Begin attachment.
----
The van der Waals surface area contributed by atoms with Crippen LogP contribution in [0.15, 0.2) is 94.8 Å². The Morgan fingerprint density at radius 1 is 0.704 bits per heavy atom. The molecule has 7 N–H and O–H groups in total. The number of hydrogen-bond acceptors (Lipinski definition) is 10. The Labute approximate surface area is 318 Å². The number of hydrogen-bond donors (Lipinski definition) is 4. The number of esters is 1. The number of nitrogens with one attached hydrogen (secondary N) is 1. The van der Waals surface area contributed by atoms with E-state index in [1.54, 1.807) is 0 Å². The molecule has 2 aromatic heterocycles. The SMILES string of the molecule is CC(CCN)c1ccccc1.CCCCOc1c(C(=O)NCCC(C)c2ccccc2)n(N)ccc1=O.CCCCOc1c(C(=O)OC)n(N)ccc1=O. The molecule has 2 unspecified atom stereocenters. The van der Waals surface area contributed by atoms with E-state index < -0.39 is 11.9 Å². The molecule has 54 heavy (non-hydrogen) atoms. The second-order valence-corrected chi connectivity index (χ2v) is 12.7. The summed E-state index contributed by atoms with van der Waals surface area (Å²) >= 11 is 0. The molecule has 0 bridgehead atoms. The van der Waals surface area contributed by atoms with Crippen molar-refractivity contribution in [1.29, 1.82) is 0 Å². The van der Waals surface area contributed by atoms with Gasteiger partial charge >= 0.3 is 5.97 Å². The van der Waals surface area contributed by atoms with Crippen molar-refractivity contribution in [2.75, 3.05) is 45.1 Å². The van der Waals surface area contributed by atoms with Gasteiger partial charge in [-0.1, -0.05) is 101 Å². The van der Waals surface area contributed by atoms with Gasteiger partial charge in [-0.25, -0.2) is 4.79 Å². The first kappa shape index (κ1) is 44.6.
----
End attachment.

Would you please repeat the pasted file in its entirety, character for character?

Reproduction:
The van der Waals surface area contributed by atoms with Crippen LogP contribution in [0.15, 0.2) is 94.8 Å². The Morgan fingerprint density at radius 1 is 0.704 bits per heavy atom. The molecule has 7 N–H and O–H groups in total. The number of hydrogen-bond acceptors (Lipinski definition) is 10. The Labute approximate surface area is 318 Å². The number of hydrogen-bond donors (Lipinski definition) is 4. The number of esters is 1. The number of nitrogens with one attached hydrogen (secondary N) is 1. The van der Waals surface area contributed by atoms with E-state index in [1.54, 1.807) is 0 Å². The molecule has 2 aromatic heterocycles. The SMILES string of the molecule is CC(CCN)c1ccccc1.CCCCOc1c(C(=O)NCCC(C)c2ccccc2)n(N)ccc1=O.CCCCOc1c(C(=O)OC)n(N)ccc1=O. The molecule has 2 unspecified atom stereocenters. The van der Waals surface area contributed by atoms with E-state index < -0.39 is 11.9 Å². The molecule has 54 heavy (non-hydrogen) atoms. The second-order valence-corrected chi connectivity index (χ2v) is 12.7. The summed E-state index contributed by atoms with van der Waals surface area (Å²) >= 11 is 0. The molecule has 0 bridgehead atoms. The van der Waals surface area contributed by atoms with Crippen molar-refractivity contribution in [1.29, 1.82) is 0 Å². The van der Waals surface area contributed by atoms with Gasteiger partial charge >= 0.3 is 5.97 Å². The van der Waals surface area contributed by atoms with Crippen molar-refractivity contribution in [2.75, 3.05) is 45.1 Å². The van der Waals surface area contributed by atoms with Gasteiger partial charge in [-0.1, -0.05) is 101 Å². The van der Waals surface area contributed by atoms with Gasteiger partial charge in [-0.25, -0.2) is 4.79 Å². The first kappa shape index (κ1) is 44.6.